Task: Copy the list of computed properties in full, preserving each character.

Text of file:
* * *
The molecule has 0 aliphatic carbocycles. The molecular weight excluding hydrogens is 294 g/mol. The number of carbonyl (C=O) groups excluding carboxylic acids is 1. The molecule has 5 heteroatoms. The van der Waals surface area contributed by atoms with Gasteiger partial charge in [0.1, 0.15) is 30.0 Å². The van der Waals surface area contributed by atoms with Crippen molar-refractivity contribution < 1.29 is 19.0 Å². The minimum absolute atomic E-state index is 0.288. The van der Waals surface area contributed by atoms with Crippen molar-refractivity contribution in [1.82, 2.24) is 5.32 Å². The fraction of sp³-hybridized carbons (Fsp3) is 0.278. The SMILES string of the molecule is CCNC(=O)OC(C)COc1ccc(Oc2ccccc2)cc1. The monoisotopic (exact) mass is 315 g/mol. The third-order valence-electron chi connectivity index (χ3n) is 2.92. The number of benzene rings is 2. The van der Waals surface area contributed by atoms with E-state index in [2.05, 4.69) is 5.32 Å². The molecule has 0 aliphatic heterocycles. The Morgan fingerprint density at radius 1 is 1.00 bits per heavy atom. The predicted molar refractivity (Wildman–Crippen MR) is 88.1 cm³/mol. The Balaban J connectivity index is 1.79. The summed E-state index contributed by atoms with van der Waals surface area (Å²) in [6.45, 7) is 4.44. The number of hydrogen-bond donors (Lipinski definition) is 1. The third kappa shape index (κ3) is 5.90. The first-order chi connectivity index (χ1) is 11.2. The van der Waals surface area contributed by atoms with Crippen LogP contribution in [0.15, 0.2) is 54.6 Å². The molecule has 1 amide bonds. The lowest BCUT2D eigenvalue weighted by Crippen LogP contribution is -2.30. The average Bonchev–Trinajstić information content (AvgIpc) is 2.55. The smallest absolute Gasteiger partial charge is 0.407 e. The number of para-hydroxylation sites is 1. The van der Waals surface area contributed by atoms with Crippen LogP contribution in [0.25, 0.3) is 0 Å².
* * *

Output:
The molecule has 0 aliphatic carbocycles. The molecular weight excluding hydrogens is 294 g/mol. The number of carbonyl (C=O) groups excluding carboxylic acids is 1. The molecule has 5 heteroatoms. The van der Waals surface area contributed by atoms with Gasteiger partial charge in [0.1, 0.15) is 30.0 Å². The van der Waals surface area contributed by atoms with Crippen molar-refractivity contribution < 1.29 is 19.0 Å². The minimum absolute atomic E-state index is 0.288. The van der Waals surface area contributed by atoms with Crippen molar-refractivity contribution in [1.82, 2.24) is 5.32 Å². The fraction of sp³-hybridized carbons (Fsp3) is 0.278. The SMILES string of the molecule is CCNC(=O)OC(C)COc1ccc(Oc2ccccc2)cc1. The monoisotopic (exact) mass is 315 g/mol. The third-order valence-electron chi connectivity index (χ3n) is 2.92. The number of benzene rings is 2. The van der Waals surface area contributed by atoms with E-state index in [2.05, 4.69) is 5.32 Å². The molecule has 0 aliphatic heterocycles. The Morgan fingerprint density at radius 1 is 1.00 bits per heavy atom. The predicted molar refractivity (Wildman–Crippen MR) is 88.1 cm³/mol. The Balaban J connectivity index is 1.79. The summed E-state index contributed by atoms with van der Waals surface area (Å²) in [6.45, 7) is 4.44. The number of hydrogen-bond donors (Lipinski definition) is 1. The third kappa shape index (κ3) is 5.90. The first-order chi connectivity index (χ1) is 11.2. The van der Waals surface area contributed by atoms with Crippen LogP contribution in [0.15, 0.2) is 54.6 Å². The molecule has 1 amide bonds. The lowest BCUT2D eigenvalue weighted by Crippen LogP contribution is -2.30. The average Bonchev–Trinajstić information content (AvgIpc) is 2.55. The smallest absolute Gasteiger partial charge is 0.407 e. The number of para-hydroxylation sites is 1. The van der Waals surface area contributed by atoms with Crippen LogP contribution in [0.25, 0.3) is 0 Å².